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Medically reviewed by Last updated on Dec 4, 2023.

What is influenza?

Influenza (the flu) is an infection caused by the influenza virus. The virus spreads through direct contact with someone who has the flu. For example, a person with the virus on his or her hands can spread it by shaking hands with someone. You may be able to spread the flu to others for 1 week or longer after signs or symptoms appear.

What increases my risk for the flu?

  • Living with or caring for someone who has the flu
  • Living in a nursing home or long-term care facility
  • Living in close quarters with others
  • A medical condition such as diabetes, cancer, heart disease, or lung disease
  • Pregnancy
  • Age older than 50 years
  • A weak immune system caused by HIV, AIDS, an organ transplant, or another condition
  • Traveling to places where other people have the flu

What are the signs and symptoms of the flu?

  • Fever and chills
  • Headaches, body aches, and muscle or joint pain
  • Cough, runny nose, and sore throat
  • Loss of appetite, nausea, vomiting, or diarrhea
  • Tiredness
  • Trouble breathing

How is the flu diagnosed?

Your healthcare provider will examine you and ask if you have other health conditions. Tell your provider if you have traveled recently or been around anyone who is sick. Tell your provider if you are pregnant. A sample of fluid may be collected from your nose or throat to be tested for the flu virus.

How is the flu treated?

Most people get better within a week. You may need any of the following:

  • Acetaminophen decreases pain and fever. It is available without a doctor's order. Ask how much to take and how often to take it. Follow directions. Read the labels of all other medicines you are using to see if they also contain acetaminophen, or ask your doctor or pharmacist. Acetaminophen can cause liver damage if not taken correctly.
  • NSAIDs , such as ibuprofen, help decrease swelling, pain, and fever. This medicine is available with or without a doctor's order. NSAIDs can cause stomach bleeding or kidney problems in certain people. If you take blood thinner medicine, always ask your healthcare provider if NSAIDs are safe for you. Always read the medicine label and follow directions.
  • Antivirals help fight a viral infection.

Treatment options

The following list of medications are in some way related to or used in the treatment of this condition.

View more treatment options

How can I manage my symptoms?

  • Rest as much as you can to help you recover.
  • Drink liquids as directed to help prevent dehydration. Ask how much liquid to drink each day and which liquids are best for you.

What can I do to prevent the spread of germs?

  • Wash your hands often. Wash your hands several times each day. Wash after you use the bathroom, change a child's diaper, and before you prepare or eat food. Use soap and water every time. Rub your soapy hands together, lacing your fingers. Wash the front and back of your hands, and in between your fingers. Use the fingers of one hand to scrub under the fingernails of the other hand. Wash for at least 20 seconds. Rinse with warm, running water for several seconds. Then dry your hands with a clean towel or paper towel. Use hand sanitizer that contains alcohol if soap and water are not available. Do not touch your eyes, nose, or mouth without washing your hands first.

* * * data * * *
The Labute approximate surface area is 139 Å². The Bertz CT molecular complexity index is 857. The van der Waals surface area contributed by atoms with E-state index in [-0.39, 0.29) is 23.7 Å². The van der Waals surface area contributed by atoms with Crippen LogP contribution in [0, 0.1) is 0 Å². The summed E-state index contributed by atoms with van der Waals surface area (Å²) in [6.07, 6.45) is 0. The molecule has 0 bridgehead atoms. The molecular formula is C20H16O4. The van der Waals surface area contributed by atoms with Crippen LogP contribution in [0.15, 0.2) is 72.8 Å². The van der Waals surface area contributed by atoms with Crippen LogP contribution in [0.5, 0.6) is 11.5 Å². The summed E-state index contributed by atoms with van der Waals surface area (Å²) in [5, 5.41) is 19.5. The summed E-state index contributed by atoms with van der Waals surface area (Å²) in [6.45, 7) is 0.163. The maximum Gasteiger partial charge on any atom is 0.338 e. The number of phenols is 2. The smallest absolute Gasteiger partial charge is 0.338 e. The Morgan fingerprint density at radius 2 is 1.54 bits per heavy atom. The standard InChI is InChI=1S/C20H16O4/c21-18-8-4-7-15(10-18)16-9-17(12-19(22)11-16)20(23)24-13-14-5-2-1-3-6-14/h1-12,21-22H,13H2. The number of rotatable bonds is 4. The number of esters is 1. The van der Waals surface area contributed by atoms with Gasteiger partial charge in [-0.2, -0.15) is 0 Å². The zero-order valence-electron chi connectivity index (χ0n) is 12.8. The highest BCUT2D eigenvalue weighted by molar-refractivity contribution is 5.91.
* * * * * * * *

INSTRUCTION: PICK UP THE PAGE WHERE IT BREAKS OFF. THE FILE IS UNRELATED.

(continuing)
• Cover a sneeze or cough. Use a tissue that covers your mouth and nose. Throw the tissue away in a trash can right away. Use the bend of your arm if a tissue is not available. Wash your hands well with soap and water or use a hand sanitizer.
  • Stay away from others while you are sick. Avoid crowds as much as possible.
  • Ask about vaccines you may need. Talk to your healthcare provider about your vaccine history. Your provider can tell you which vaccines you need, and when to get them.
    • Get the influenza (flu) vaccine as soon as recommended. The vaccine is usually available starting in September or October. Flu viruses change, so it is important to get a flu vaccine every year.
    • Get the pneumonia vaccine if recommended. This vaccine is usually recommended every 5 years. Your provider will tell you when to get this vaccine, if needed.

Call your local emergency number (911 in the US) if:

  • You have trouble breathing, and your lips look purple or blue.
  • You have a seizure.
  • You have new pain or pressure in your chest.

When should I seek immediate care?

  • You are dizzy, or you are urinating less or not at all.
  • You have a headache with a stiff neck, and you feel tired or confused.
  • You have new pain or pressure in your chest.
  • Your symptoms, such as shortness of breath, vomiting, or diarrhea, get worse.
  • Your symptoms, such as fever and coughing, seem to get better, but then get worse.

When should I call my doctor?

  • You have new muscle pain or weakness.
  • You have questions or concerns about your condition or care.

Care Agreement

You have the right to help plan your care. Learn about your health condition and how it may be treated. Discuss treatment options with your healthcare providers to decide what care you want to receive. You always have the right to refuse treatment. The above information is an educational aid only. It is not intended as medical advice for individual conditions or treatments. Talk to your doctor, nurse or pharmacist before following any medical regimen to see if it is safe and effective for you.

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Further information

Always consult your healthcare provider to ensure the information displayed on this page applies to your personal circumstances.